Appeal from the County Court Colorado County, Texas Trial
Court Case No. 15-24295
consists of Justices Jennings, Massengale, and Huddle.
Michael Massengale Justice
habeas corpus appeal, a jury imposed a sentence of no fine
and no jail time for a defendant convicted of misdemeanor
drug possession. The State successfully moved for a new
punishment hearing, and the defendant filed a habeas corpus
petition, arguing that a second punishment hearing would
subject him to double jeopardy. The trial court denied
appeal, we conclude that the jury's original verdict
proposed punishment that would constitute a void sentence,
and therefore a new punishment hearing does not subject the
appellant to double jeopardy. Accordingly, we affirm.
Mark Aubrey Rogers, Jr. was charged with the Class B
misdemeanor offense of possession of less than two ounces of
marijuana. See Tex. Health & Safety Code §
481.121(b)(1). A jury found him guilty of the offense, but it
declined to assess a punishment. The court's charge
instructed the jury to determine and state in its verdict:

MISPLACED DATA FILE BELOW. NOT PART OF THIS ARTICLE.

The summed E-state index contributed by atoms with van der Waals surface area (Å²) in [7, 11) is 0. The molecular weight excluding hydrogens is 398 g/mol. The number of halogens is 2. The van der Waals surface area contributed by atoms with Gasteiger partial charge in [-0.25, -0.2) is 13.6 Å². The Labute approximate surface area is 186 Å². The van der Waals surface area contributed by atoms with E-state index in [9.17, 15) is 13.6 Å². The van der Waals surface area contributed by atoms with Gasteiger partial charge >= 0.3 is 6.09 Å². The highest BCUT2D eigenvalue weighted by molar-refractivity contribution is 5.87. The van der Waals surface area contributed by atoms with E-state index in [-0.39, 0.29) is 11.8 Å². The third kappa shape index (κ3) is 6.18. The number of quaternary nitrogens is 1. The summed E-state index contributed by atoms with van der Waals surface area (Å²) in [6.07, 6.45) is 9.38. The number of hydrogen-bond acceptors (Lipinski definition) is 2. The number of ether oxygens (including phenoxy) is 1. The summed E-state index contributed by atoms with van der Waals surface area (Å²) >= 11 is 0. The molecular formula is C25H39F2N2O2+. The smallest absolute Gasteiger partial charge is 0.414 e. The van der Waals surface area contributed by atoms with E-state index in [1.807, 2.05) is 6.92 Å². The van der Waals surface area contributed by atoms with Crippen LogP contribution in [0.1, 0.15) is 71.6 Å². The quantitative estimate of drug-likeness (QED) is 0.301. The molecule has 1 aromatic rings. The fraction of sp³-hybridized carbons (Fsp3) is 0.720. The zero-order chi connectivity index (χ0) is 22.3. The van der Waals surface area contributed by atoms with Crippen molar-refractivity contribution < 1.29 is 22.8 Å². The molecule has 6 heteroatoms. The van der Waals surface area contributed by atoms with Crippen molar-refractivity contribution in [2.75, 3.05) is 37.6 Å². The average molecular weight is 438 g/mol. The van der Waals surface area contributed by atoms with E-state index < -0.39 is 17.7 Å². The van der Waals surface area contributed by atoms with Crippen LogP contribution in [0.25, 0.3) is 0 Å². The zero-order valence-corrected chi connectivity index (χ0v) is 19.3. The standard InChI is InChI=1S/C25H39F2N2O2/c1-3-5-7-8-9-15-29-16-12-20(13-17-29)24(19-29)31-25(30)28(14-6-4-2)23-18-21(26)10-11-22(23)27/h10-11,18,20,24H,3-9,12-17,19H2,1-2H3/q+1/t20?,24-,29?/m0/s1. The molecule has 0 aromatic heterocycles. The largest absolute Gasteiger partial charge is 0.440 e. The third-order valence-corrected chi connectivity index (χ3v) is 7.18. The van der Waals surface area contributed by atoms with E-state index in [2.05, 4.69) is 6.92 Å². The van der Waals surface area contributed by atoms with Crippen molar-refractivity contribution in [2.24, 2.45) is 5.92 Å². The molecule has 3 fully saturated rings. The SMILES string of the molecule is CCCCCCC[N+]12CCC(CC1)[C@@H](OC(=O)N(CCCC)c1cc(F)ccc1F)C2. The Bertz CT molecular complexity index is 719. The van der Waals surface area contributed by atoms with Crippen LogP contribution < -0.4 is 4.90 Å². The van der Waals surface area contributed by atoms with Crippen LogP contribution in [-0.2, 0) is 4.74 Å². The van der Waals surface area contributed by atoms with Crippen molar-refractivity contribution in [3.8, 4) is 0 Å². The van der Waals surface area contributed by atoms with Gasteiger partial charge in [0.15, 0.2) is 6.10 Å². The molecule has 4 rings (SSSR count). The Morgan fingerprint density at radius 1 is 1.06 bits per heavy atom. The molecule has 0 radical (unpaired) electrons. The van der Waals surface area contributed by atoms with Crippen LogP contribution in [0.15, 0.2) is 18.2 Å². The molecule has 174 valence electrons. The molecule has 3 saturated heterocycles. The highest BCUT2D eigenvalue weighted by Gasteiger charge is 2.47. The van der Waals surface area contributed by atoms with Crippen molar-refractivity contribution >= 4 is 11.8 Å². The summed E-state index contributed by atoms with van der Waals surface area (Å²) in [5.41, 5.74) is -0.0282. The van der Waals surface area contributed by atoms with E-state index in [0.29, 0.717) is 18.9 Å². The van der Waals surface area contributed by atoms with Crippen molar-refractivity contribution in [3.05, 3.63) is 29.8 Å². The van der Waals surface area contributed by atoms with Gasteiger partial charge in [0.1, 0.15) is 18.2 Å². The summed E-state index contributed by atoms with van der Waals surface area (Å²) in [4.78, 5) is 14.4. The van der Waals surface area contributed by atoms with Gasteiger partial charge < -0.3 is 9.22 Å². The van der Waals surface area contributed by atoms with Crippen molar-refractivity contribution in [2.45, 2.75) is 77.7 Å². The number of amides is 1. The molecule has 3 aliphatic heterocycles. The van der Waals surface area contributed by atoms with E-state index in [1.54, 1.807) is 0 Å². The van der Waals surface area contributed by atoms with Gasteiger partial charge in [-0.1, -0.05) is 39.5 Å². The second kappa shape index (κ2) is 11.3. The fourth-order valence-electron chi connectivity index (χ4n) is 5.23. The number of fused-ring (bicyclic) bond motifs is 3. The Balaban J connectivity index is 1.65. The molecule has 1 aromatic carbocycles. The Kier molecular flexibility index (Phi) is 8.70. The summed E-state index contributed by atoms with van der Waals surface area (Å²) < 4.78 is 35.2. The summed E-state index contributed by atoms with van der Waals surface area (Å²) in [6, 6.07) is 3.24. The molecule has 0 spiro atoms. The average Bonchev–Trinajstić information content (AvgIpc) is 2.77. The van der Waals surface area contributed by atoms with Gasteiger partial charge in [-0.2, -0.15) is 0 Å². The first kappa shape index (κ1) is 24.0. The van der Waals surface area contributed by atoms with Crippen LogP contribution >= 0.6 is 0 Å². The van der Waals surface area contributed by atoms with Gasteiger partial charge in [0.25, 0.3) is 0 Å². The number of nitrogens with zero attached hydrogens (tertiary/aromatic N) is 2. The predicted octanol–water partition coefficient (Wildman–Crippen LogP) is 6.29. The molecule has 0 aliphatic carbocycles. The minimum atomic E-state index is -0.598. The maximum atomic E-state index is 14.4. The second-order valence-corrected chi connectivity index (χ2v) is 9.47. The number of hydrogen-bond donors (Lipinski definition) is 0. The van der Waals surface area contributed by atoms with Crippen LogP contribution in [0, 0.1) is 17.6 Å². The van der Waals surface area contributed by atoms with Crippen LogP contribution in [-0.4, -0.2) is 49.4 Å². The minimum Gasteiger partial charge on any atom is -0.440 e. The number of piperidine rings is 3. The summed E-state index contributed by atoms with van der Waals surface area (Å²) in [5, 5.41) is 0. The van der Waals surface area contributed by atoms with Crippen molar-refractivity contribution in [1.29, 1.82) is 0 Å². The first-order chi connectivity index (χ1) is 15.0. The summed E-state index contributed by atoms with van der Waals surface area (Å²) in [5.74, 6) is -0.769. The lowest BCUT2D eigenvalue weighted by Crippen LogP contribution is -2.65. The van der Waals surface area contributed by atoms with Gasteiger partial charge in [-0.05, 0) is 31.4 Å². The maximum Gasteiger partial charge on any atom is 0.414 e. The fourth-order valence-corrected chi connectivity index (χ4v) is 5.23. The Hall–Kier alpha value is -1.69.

1. any fine to be imposed on the defendant of no more than
$2, 000, or
2. a term of confinement in the county jail to be imposed on
the defendant for no more than 180 days, or
3. both a fine to be imposed on the defendant of no more than
$2, 000 and a term of confinement in the county jail to be
imposed on the defendant for no more than 180 days.
See Tex. Penal Code § 12.22 (punishment for
Class B misdemeanor). The jury's verdict assessed "a
fine of $0.00" and "confinement in the
county jail for a term of 0 days." The trial
court signed a judgment of conviction in accordance with the
State filed a motion for a new punishment hearing. Relying on
Mizell v. State, 119 S.W.3d 804 (Tex. Crim. App.
2003), the State argued that the jury was not free to
disregard the statutory range of punishment, and that the
trial court could take corrective action by holding a new
punishment hearing. After a hearing, the trial court ordered
a new punishment trial.
filed a motion for new trial, which was denied. He then filed
a petition for writ of habeas corpus. See Tex. Code
Crim. Proc. arts. 11.09, 11.23. After a non-evidentiary
hearing, the trial court denied relief. The trial court did
not enter findings of fact ...